I have a theory. What we focus on the most influences our neural pathways. The more we work in a certain way, the harder it is to deviate away from that. Therapists and coaches with an attitude as the one above are not only making it harder to let go of the negative, but can unintentionally prevent their clients from moving into a place of flourishing. It is a self-feeding negativity loop.
Let's look at what happens when you add an awareness of character strengths into your everyday life:
You learn to identify your wins easier. Your brain has plasticity, you are training your brain to identify not only your own, but other people's strengths. By doing that you are enhancing the strength of gratitude and appreciation. As a result your relationships become more positive, deeper and more meaningful. You experience what we call “Positivity Resonance”, a positive bonding experience. As a result your self-esteem grows. It's an endless upward spiral into florishing. And yet, so many practitioners refuse to incorporate this into their work.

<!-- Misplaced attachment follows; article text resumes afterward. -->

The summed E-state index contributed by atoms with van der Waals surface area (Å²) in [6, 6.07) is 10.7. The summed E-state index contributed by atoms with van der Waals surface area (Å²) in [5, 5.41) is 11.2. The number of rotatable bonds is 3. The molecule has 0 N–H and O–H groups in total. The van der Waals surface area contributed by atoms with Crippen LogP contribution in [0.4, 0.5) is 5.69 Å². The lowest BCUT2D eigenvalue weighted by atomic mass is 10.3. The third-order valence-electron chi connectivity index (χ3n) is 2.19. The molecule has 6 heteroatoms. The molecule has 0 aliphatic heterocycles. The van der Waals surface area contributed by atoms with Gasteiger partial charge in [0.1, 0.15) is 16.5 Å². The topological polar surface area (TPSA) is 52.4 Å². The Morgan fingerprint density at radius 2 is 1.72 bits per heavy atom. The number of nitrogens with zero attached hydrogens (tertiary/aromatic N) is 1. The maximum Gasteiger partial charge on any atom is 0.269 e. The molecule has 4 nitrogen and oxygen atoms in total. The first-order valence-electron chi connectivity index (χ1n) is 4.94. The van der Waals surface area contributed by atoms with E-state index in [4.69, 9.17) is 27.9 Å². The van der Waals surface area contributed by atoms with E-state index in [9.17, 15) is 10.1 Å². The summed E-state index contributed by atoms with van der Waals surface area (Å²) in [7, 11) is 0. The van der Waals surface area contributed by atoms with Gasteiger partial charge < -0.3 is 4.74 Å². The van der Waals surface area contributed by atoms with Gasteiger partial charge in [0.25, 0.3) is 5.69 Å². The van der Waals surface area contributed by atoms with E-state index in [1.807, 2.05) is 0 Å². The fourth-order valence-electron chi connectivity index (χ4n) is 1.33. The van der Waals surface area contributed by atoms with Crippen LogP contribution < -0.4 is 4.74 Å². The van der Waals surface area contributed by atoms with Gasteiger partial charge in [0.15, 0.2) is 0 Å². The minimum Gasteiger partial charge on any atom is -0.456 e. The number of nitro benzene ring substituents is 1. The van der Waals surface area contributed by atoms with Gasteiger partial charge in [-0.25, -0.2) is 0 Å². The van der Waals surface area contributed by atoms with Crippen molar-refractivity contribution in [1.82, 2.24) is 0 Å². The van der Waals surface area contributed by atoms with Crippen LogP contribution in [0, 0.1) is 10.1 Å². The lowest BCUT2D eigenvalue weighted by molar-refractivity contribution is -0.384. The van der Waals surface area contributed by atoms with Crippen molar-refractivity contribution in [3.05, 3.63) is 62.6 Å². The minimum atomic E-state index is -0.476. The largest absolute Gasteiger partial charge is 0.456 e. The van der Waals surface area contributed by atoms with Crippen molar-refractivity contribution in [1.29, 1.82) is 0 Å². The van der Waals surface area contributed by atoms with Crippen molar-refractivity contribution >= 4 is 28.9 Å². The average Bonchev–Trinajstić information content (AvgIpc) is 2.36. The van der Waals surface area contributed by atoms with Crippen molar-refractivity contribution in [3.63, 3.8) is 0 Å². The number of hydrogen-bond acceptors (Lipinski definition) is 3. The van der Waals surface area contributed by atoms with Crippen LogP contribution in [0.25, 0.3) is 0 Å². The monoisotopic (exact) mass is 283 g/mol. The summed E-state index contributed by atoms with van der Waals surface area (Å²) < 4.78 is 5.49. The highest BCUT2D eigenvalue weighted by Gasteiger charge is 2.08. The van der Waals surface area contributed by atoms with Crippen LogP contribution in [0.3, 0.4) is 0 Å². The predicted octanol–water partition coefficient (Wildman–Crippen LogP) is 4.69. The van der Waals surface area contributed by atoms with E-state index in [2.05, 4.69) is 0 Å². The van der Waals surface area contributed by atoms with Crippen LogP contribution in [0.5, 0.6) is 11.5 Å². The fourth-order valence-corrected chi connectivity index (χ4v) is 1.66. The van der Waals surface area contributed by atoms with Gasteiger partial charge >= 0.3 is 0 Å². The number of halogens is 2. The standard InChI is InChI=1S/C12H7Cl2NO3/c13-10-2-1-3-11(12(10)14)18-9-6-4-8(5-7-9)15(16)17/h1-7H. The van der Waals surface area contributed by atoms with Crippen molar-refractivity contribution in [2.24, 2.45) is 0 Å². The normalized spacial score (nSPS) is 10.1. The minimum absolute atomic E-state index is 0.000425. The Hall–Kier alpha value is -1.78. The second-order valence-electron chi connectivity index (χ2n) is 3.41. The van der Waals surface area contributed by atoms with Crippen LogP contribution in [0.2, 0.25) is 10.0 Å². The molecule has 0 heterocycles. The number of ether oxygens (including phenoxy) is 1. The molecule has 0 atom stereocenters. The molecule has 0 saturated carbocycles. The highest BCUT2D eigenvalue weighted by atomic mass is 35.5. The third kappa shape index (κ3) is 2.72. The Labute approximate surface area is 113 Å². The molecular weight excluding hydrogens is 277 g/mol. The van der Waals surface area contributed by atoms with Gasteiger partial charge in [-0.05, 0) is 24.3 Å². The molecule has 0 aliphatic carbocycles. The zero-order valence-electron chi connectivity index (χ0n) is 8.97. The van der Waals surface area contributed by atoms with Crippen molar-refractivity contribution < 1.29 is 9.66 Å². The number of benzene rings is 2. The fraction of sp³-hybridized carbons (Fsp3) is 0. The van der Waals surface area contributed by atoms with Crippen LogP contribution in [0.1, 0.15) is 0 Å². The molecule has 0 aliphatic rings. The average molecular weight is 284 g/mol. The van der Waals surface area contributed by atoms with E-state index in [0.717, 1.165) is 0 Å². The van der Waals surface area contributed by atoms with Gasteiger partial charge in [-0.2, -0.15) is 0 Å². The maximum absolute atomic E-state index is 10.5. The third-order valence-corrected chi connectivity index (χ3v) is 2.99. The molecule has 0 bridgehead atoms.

You might be saying:"But I don't want to run around with rose-tinted glasses!" Don't worry, your brain has an inbuilt negativity bias to protect your from harm. All that positive approaches do is to shift your perception and vision into “reality”. You see the whole spectrum, not just the negative. It's like getting a new pair of glasses but for your life.
Why people get stuck in therapy
Let me share an experience I had a few weeks ago during a training weekend for a course I am currently taking: